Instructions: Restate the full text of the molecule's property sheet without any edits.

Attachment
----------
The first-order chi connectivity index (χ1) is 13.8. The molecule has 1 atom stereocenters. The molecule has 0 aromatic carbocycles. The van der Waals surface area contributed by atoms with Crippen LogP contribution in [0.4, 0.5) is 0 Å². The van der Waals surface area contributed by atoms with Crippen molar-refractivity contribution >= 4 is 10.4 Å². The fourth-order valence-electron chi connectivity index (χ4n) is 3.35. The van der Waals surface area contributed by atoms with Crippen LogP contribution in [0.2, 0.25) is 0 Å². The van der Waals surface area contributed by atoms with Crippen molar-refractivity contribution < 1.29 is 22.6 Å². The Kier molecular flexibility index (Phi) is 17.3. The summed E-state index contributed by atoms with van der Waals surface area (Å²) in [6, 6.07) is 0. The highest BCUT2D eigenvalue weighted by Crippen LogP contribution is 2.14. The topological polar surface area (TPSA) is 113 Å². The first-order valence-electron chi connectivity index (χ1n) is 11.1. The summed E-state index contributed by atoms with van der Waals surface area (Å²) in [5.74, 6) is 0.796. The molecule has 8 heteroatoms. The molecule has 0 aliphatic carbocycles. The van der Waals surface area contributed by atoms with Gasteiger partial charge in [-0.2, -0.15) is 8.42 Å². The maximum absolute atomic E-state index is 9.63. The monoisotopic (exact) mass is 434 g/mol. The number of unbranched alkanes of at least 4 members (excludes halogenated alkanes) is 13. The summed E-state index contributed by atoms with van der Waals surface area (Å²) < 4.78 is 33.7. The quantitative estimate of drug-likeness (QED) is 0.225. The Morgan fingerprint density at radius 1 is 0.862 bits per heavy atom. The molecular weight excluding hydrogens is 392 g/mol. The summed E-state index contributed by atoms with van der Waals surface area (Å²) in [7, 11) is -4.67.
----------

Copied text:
The first-order chi connectivity index (χ1) is 13.8. The molecule has 1 atom stereocenters. The molecule has 0 aromatic carbocycles. The van der Waals surface area contributed by atoms with Crippen LogP contribution in [0.4, 0.5) is 0 Å². The van der Waals surface area contributed by atoms with Crippen molar-refractivity contribution >= 4 is 10.4 Å². The fourth-order valence-electron chi connectivity index (χ4n) is 3.35. The van der Waals surface area contributed by atoms with Crippen LogP contribution in [0.2, 0.25) is 0 Å². The van der Waals surface area contributed by atoms with Crippen molar-refractivity contribution < 1.29 is 22.6 Å². The Kier molecular flexibility index (Phi) is 17.3. The summed E-state index contributed by atoms with van der Waals surface area (Å²) in [6, 6.07) is 0. The highest BCUT2D eigenvalue weighted by Crippen LogP contribution is 2.14. The topological polar surface area (TPSA) is 113 Å². The first-order valence-electron chi connectivity index (χ1n) is 11.1. The summed E-state index contributed by atoms with van der Waals surface area (Å²) in [5.74, 6) is 0.796. The molecule has 8 heteroatoms. The molecule has 0 aliphatic carbocycles. The van der Waals surface area contributed by atoms with Gasteiger partial charge in [-0.2, -0.15) is 8.42 Å². The maximum absolute atomic E-state index is 9.63. The monoisotopic (exact) mass is 434 g/mol. The number of unbranched alkanes of at least 4 members (excludes halogenated alkanes) is 13. The summed E-state index contributed by atoms with van der Waals surface area (Å²) < 4.78 is 33.7. The quantitative estimate of drug-likeness (QED) is 0.225. The Morgan fingerprint density at radius 1 is 0.862 bits per heavy atom. The molecular weight excluding hydrogens is 392 g/mol. The summed E-state index contributed by atoms with van der Waals surface area (Å²) in [7, 11) is -4.67.